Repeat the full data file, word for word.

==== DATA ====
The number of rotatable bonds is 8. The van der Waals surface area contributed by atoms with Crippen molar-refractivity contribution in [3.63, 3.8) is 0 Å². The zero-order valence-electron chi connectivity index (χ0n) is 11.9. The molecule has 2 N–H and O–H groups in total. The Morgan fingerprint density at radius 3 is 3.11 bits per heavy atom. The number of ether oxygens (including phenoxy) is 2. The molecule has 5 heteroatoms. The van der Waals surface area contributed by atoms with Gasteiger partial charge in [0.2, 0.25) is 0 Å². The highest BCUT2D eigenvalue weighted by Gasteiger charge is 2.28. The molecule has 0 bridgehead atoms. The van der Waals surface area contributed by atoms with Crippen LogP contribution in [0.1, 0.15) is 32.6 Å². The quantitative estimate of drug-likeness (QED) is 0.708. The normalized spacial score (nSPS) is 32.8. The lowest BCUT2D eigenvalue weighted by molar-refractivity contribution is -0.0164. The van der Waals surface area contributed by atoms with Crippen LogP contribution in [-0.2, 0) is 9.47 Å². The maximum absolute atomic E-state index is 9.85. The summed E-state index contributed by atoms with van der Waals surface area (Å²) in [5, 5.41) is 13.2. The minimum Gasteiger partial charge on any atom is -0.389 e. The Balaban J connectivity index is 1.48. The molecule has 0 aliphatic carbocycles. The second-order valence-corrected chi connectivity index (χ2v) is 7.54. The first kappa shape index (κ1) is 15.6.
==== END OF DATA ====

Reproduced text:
The number of rotatable bonds is 8. The van der Waals surface area contributed by atoms with Crippen molar-refractivity contribution in [3.63, 3.8) is 0 Å². The zero-order valence-electron chi connectivity index (χ0n) is 11.9. The molecule has 2 N–H and O–H groups in total. The Morgan fingerprint density at radius 3 is 3.11 bits per heavy atom. The number of ether oxygens (including phenoxy) is 2. The molecule has 5 heteroatoms. The van der Waals surface area contributed by atoms with Gasteiger partial charge in [0.2, 0.25) is 0 Å². The highest BCUT2D eigenvalue weighted by Gasteiger charge is 2.28. The molecule has 0 bridgehead atoms. The van der Waals surface area contributed by atoms with Crippen LogP contribution in [0.1, 0.15) is 32.6 Å². The quantitative estimate of drug-likeness (QED) is 0.708. The normalized spacial score (nSPS) is 32.8. The lowest BCUT2D eigenvalue weighted by molar-refractivity contribution is -0.0164. The van der Waals surface area contributed by atoms with Crippen LogP contribution in [-0.2, 0) is 9.47 Å². The maximum absolute atomic E-state index is 9.85. The summed E-state index contributed by atoms with van der Waals surface area (Å²) in [5, 5.41) is 13.2. The minimum Gasteiger partial charge on any atom is -0.389 e. The Balaban J connectivity index is 1.48. The molecule has 0 aliphatic carbocycles. The second-order valence-corrected chi connectivity index (χ2v) is 7.54. The first kappa shape index (κ1) is 15.6.